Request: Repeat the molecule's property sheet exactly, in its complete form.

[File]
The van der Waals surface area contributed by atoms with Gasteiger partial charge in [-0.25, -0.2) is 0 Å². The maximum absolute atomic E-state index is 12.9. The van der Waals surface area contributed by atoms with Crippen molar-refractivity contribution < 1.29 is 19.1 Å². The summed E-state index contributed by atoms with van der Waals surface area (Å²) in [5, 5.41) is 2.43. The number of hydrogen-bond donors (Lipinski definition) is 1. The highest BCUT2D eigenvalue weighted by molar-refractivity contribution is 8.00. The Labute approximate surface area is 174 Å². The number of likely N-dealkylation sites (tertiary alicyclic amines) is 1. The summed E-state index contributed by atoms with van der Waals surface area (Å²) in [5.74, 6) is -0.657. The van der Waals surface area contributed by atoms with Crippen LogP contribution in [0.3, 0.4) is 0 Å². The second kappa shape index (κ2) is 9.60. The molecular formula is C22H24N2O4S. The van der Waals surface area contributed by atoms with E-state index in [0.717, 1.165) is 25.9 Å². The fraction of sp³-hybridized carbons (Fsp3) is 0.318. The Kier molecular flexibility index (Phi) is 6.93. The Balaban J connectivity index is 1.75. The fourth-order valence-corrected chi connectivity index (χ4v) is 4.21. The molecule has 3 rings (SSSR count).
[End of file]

The van der Waals surface area contributed by atoms with Gasteiger partial charge in [-0.25, -0.2) is 0 Å². The maximum absolute atomic E-state index is 12.9. The van der Waals surface area contributed by atoms with Crippen molar-refractivity contribution < 1.29 is 19.1 Å². The summed E-state index contributed by atoms with van der Waals surface area (Å²) in [5, 5.41) is 2.43. The number of hydrogen-bond donors (Lipinski definition) is 1. The highest BCUT2D eigenvalue weighted by molar-refractivity contribution is 8.00. The Labute approximate surface area is 174 Å². The number of likely N-dealkylation sites (tertiary alicyclic amines) is 1. The summed E-state index contributed by atoms with van der Waals surface area (Å²) in [5.74, 6) is -0.657. The van der Waals surface area contributed by atoms with Crippen LogP contribution in [0.3, 0.4) is 0 Å². The second kappa shape index (κ2) is 9.60. The molecular formula is C22H24N2O4S. The van der Waals surface area contributed by atoms with E-state index in [0.717, 1.165) is 25.9 Å². The fraction of sp³-hybridized carbons (Fsp3) is 0.318. The Kier molecular flexibility index (Phi) is 6.93. The Balaban J connectivity index is 1.75. The fourth-order valence-corrected chi connectivity index (χ4v) is 4.21. The molecule has 3 rings (SSSR count).